Pitch perfect: top tips for our Cisco BIG Awards semi-finalists
We were proud to announce the 20 semi-finalists for this year’s Cisco BIG Awards earlier this week.
But the action does not stop there. For the next phase of the competition each semi-finalist will have to submit a video and pitch document to a panel of experts, as part of the road to the final.
Getting your pitch right is crucial to success for any start-up, looking to find new mentors, partners and investors. So to offer a helping hand to anyone facing a big pitch on the horizon, we’ve curated some of the best advice from across the Internet to help get your pitches into fighting shape.
To kick us off, Cisco’s Andy Chew (who is also a BIG Awards mentor), summarises some start-up advice gold on the perfect pitch.
He said: “Getting the right investment and investors for a new business can be an arduous task. Securing investment is no mean feat, and while relationship building undoubtedly has a part to play, the pitching process still holds a lot of sway. Clarity is key to ensuring that the idea is both simple for investors to understand and buy into.
“In my experience you’ve got five minutes to make an impression – a good mentor should act as sounding board for both new business and fund-raising pitches.”
Keep it simple
As a former Dragon, James Caan knows a thing or two when it comes to the pitching process. In this great guide for Mail Online, he highlights three simple but important points:
1) Make eye contact – with everybody concerned
2) Set the tone with a confident opening statement
3) Relate to your audience
Demonstrate trust, and be thought provoking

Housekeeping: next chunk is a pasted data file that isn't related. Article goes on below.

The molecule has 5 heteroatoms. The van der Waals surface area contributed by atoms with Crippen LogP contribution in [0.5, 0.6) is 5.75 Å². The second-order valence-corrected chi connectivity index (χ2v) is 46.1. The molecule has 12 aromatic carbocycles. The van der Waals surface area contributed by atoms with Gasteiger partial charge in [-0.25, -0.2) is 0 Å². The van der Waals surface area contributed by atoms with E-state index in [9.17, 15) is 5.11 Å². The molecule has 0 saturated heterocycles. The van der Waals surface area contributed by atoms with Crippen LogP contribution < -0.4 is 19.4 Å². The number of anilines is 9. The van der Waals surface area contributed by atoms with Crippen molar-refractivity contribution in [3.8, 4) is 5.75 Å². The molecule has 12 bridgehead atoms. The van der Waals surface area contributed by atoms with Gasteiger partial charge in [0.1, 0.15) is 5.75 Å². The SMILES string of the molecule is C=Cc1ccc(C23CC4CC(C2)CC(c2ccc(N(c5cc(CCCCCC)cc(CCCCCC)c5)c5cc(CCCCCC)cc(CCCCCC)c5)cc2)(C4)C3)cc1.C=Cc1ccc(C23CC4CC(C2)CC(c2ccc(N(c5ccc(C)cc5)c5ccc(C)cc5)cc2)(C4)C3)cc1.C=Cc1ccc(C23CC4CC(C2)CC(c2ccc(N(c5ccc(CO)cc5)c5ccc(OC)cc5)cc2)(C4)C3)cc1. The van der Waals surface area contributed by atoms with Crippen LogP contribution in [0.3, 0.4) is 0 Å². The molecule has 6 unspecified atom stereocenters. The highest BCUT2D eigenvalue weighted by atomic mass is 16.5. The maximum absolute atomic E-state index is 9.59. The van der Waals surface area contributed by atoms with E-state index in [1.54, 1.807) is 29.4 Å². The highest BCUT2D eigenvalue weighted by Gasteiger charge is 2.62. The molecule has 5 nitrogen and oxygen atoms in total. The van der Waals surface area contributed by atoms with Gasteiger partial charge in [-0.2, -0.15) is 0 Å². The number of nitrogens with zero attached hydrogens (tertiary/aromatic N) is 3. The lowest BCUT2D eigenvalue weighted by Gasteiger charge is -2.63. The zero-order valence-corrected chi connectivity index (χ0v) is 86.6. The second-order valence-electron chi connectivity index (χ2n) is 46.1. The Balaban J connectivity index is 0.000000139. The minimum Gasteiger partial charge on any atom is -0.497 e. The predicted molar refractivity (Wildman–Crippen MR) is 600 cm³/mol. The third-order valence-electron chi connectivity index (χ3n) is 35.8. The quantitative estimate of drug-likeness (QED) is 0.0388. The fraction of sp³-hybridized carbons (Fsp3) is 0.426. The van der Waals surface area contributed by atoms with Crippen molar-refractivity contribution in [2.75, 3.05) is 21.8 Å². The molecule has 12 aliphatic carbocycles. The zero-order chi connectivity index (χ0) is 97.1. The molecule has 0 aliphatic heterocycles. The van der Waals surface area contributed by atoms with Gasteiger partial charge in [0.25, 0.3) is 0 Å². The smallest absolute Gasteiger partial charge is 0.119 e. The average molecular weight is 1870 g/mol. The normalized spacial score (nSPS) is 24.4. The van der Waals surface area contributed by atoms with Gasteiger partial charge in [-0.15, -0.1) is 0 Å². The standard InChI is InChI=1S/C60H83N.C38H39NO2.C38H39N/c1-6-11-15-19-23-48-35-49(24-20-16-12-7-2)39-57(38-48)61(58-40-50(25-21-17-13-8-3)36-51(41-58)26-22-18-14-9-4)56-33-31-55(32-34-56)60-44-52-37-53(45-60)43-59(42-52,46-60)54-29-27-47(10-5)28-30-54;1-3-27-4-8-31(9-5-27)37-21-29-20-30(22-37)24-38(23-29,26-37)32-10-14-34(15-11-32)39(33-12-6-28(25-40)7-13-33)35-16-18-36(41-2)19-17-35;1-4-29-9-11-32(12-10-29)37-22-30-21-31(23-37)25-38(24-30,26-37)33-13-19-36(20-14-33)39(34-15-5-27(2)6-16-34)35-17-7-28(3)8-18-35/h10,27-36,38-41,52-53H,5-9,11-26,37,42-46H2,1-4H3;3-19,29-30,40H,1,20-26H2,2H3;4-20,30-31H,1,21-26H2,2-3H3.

There’s some sage advice from, Samir Housri, principal at Rho Ventures, in Mashable, who says your mission for a pitch should be to instil trust.
“Don’t massage your numbers, omit critical information that will impact the business or exaggerate the extent of your business partnerships,” says Housri.
“You want to display your business in the best light possible, but a good investor will do diligence and uncover anything you might have strategically left out. If you misrepresent yourself or your product, you hurt your own credibility and this can start the relationship off on the wrong foot.”
Show energy, and tell a story
Among a list of handy dos and don’ts on this project management blog, Chris Sacca, a veteran VC, gives this great nugget of advice for pitching to an investor, which also rings true for other audiences.
DO instil FOMO: ‘fear of missing out.’ Most investors have passed up an opportunity that later went on to be profitable, so make them worry they’ll regret it if they pass you up.
In the same post, there’s another great point from Chance Barnett, CEO of Crowdfunder that is also worth bearing in mind:
DON’T present a series of bullet points. Tell a story instead. Barnett advises all pitches follow this general format: “There is a huge opportunity to do X as a giant business. We’ve cracked the code, and this is how my company is doing it and will dominate this market. Here’s who myself and my team are, and why we’re the only people to back in this space. It’s working, and now we need money for X and Y to grow.”
In need of further inspiration? Check out ‘The 9 Best Startup Pitch Decks of All Time’ – a timely reminder that some of the biggest firms today had to start somewhere.
Do you have any other gems of advice for approaching a pitch? We’d love to hear them, so please feel free to share in the comments section below.
On September 28th, once our judging panel has reviewed all their pitches, our twenty semi-finalists will be whittled down to six finalists who will proceed to the Live Finals on October 22nd.
Three winners will receive more than $250,000 worth of prizes, including cash and access to a bounty of technical, prototyping, investment, and marketing resources. Stay tuned for more updates as the drama unfolds!Tags: